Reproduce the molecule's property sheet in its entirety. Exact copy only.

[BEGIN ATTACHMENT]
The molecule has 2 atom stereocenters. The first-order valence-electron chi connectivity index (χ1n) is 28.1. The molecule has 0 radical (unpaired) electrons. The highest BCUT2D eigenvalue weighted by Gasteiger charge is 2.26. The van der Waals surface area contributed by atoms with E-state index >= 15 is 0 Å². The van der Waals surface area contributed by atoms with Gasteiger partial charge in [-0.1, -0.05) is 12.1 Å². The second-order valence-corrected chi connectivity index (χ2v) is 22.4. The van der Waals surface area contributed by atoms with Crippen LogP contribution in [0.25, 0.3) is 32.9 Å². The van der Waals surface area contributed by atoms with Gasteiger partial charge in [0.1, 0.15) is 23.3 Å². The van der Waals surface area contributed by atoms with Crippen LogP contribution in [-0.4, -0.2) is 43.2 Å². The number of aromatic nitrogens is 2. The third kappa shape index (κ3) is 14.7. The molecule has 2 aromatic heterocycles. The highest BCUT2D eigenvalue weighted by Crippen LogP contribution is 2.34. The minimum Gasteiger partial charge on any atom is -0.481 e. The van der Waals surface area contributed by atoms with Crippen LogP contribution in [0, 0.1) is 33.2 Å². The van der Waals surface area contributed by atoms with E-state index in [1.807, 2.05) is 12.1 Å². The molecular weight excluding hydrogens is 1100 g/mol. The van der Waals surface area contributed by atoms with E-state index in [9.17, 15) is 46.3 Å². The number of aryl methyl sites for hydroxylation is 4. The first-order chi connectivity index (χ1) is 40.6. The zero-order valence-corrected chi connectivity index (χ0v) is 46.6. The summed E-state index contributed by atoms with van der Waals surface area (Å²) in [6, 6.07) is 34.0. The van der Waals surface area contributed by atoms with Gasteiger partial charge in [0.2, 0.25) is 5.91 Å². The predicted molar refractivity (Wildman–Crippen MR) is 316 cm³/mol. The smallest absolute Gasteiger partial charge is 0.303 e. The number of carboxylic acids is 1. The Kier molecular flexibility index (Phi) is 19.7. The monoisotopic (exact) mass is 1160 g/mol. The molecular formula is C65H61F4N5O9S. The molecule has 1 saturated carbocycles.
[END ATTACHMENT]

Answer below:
The molecule has 2 atom stereocenters. The first-order valence-electron chi connectivity index (χ1n) is 28.1. The molecule has 0 radical (unpaired) electrons. The highest BCUT2D eigenvalue weighted by Gasteiger charge is 2.26. The van der Waals surface area contributed by atoms with E-state index >= 15 is 0 Å². The van der Waals surface area contributed by atoms with Gasteiger partial charge in [-0.1, -0.05) is 12.1 Å². The second-order valence-corrected chi connectivity index (χ2v) is 22.4. The van der Waals surface area contributed by atoms with Crippen LogP contribution in [0.25, 0.3) is 32.9 Å². The van der Waals surface area contributed by atoms with Gasteiger partial charge in [0.1, 0.15) is 23.3 Å². The van der Waals surface area contributed by atoms with Crippen LogP contribution in [-0.4, -0.2) is 43.2 Å². The number of aromatic nitrogens is 2. The third kappa shape index (κ3) is 14.7. The molecule has 2 aromatic heterocycles. The highest BCUT2D eigenvalue weighted by Crippen LogP contribution is 2.34. The minimum Gasteiger partial charge on any atom is -0.481 e. The van der Waals surface area contributed by atoms with Crippen LogP contribution in [0, 0.1) is 33.2 Å². The van der Waals surface area contributed by atoms with E-state index in [1.807, 2.05) is 12.1 Å². The molecular weight excluding hydrogens is 1100 g/mol. The van der Waals surface area contributed by atoms with E-state index in [9.17, 15) is 46.3 Å². The number of aryl methyl sites for hydroxylation is 4. The first-order chi connectivity index (χ1) is 40.6. The zero-order valence-corrected chi connectivity index (χ0v) is 46.6. The summed E-state index contributed by atoms with van der Waals surface area (Å²) in [6, 6.07) is 34.0. The van der Waals surface area contributed by atoms with Gasteiger partial charge in [0.2, 0.25) is 5.91 Å². The predicted molar refractivity (Wildman–Crippen MR) is 316 cm³/mol. The smallest absolute Gasteiger partial charge is 0.303 e. The number of carboxylic acids is 1. The Kier molecular flexibility index (Phi) is 19.7. The monoisotopic (exact) mass is 1160 g/mol. The molecular formula is C65H61F4N5O9S. The molecule has 1 saturated carbocycles.